s. of Robert U. ; b. Forres, 14 Aug. 1896. M.A., 1920. Ordinary Seaman, R.N.V.R., 17 Feb. 1 9 16. Attd. Wireless School, Crystal Palace, July-Oct. 19 16. Served — North, Adriatic, Aegean. Black, Seas, Nov. 1916-Feb. 1919. Final rank. Telegraphist.

 

Edited by KizmeRD
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12 hours ago, KizmeRD said:

My apologies, but I can now confirm that my original suggestion was incorrect. The chap in the photo is a New Zealander who served in HMML32 (Auxiliary Patrol, Port Said). He is not the same chap who was a wireless operator on the drifter Holydale in WW1.

MB

Please don’t apologize, KizmeRD. You are very kind to provide all of these details, including the latest clarifications from his Service Record and I am very grateful. 
 

Picking up on your point about our Robert Urquhart in Smyrna, he was a very young man and left in charge when the more senior diplomats evacuated. He negotiated personally with Ataturk to secure the safety of British citizens and cemeteries. OBE 1923, Knighted 1950, Later, British Consul Shanghai, Ambassador to Venezuela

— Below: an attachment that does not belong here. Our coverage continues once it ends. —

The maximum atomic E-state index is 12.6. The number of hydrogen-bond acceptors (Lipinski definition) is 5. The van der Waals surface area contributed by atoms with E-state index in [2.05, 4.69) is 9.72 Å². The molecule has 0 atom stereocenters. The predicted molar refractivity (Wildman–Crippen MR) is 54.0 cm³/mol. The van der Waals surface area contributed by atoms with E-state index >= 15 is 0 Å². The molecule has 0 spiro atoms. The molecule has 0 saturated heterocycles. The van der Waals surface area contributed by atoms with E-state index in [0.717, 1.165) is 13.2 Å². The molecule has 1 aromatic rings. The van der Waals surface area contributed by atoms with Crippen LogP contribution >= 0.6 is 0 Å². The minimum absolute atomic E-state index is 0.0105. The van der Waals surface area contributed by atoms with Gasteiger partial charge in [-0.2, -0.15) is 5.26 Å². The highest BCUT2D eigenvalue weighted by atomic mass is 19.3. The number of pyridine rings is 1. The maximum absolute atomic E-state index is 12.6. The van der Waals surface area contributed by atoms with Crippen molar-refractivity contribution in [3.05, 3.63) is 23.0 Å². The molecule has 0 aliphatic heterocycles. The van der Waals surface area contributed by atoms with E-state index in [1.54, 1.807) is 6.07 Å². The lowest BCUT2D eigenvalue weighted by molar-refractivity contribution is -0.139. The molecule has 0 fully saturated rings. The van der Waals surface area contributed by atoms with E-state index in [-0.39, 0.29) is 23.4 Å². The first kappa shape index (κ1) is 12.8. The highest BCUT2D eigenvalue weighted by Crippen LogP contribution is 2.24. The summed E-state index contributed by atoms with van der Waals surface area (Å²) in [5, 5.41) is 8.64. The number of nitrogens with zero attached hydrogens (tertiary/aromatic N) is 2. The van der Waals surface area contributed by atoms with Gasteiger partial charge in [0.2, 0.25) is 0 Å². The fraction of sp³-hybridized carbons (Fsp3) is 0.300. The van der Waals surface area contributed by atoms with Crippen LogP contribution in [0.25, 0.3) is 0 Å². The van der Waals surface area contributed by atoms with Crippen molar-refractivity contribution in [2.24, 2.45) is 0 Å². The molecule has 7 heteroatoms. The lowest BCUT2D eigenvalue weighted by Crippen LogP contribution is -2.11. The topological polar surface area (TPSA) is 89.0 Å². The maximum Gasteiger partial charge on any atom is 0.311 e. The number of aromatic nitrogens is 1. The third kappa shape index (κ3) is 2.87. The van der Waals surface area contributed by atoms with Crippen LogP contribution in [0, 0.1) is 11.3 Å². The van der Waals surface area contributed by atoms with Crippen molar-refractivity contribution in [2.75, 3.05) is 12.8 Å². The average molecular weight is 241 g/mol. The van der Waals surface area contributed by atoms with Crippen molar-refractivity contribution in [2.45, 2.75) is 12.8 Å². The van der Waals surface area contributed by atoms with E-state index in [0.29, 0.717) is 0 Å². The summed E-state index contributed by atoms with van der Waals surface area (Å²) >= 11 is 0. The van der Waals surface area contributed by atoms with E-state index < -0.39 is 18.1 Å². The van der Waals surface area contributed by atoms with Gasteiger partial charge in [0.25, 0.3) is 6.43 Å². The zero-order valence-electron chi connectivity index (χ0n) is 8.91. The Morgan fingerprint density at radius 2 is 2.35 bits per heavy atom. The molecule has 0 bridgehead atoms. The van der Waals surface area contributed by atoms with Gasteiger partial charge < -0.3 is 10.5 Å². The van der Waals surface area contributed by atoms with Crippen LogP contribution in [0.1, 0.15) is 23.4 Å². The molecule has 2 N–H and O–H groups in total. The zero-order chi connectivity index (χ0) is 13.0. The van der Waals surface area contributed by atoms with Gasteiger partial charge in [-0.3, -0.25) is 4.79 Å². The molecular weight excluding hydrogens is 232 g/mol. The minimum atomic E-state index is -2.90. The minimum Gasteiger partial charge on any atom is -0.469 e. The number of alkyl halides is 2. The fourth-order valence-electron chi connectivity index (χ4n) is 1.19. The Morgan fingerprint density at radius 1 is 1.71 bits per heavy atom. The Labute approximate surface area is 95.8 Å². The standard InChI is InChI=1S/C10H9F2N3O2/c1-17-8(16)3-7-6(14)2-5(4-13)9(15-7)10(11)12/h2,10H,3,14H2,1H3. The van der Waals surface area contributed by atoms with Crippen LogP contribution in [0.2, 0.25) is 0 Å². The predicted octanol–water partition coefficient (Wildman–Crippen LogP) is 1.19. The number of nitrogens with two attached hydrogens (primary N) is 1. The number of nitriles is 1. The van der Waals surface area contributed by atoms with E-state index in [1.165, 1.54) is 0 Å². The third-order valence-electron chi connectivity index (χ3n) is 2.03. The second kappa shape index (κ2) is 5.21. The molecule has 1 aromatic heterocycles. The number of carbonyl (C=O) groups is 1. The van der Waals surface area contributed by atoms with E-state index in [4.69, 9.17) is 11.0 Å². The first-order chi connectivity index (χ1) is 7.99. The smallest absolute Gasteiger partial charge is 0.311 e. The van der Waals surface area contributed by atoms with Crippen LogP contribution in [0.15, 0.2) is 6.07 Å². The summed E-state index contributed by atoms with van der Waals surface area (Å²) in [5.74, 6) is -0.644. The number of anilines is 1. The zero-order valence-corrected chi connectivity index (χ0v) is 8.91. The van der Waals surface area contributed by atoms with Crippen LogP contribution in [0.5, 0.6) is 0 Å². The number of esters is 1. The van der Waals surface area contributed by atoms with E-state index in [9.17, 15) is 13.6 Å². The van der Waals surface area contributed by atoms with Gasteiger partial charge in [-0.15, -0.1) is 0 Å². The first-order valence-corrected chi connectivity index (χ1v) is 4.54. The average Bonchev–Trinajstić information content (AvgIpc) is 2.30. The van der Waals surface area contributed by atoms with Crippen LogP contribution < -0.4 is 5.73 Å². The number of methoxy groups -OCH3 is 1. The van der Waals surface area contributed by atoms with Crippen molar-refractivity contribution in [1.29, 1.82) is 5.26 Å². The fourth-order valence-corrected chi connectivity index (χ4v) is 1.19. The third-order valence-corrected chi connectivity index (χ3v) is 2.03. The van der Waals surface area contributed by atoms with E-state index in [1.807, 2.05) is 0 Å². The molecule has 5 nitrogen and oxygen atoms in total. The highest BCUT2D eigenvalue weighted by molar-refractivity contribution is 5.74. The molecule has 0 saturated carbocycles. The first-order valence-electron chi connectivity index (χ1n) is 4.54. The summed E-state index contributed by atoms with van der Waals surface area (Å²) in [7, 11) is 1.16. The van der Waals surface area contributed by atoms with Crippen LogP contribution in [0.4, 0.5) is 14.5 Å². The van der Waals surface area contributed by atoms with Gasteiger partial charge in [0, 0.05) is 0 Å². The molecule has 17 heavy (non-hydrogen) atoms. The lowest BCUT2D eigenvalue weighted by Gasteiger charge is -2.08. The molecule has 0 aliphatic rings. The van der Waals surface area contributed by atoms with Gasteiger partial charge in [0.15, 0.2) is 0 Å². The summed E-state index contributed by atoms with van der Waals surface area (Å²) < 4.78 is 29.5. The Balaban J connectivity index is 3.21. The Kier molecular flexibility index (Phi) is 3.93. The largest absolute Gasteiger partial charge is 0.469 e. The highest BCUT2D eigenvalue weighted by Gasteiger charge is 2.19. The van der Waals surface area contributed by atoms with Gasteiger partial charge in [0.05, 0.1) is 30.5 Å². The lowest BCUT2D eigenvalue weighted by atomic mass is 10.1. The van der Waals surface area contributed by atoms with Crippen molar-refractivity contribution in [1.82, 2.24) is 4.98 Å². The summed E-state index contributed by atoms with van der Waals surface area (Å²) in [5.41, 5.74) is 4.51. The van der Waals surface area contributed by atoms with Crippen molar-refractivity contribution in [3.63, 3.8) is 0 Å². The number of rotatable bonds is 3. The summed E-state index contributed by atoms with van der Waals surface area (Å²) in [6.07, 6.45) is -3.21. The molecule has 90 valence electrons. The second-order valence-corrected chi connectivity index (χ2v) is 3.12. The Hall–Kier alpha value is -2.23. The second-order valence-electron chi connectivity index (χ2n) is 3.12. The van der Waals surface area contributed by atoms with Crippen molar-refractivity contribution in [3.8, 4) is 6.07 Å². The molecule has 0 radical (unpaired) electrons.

Victor

(PS. “KizmeRD”...hahaha just got it).

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9 hours ago, horatio2 said:

KizmeRD has idnetified the correct rating, RNVR record here  -  https://discovery.nationalarchives.gov.uk/details/r/D7677850  -  but, as he points out, he was an Able Seaman not a Telegraphist or Signalman. He earned Victory and British War Medals, which he claimed post-war.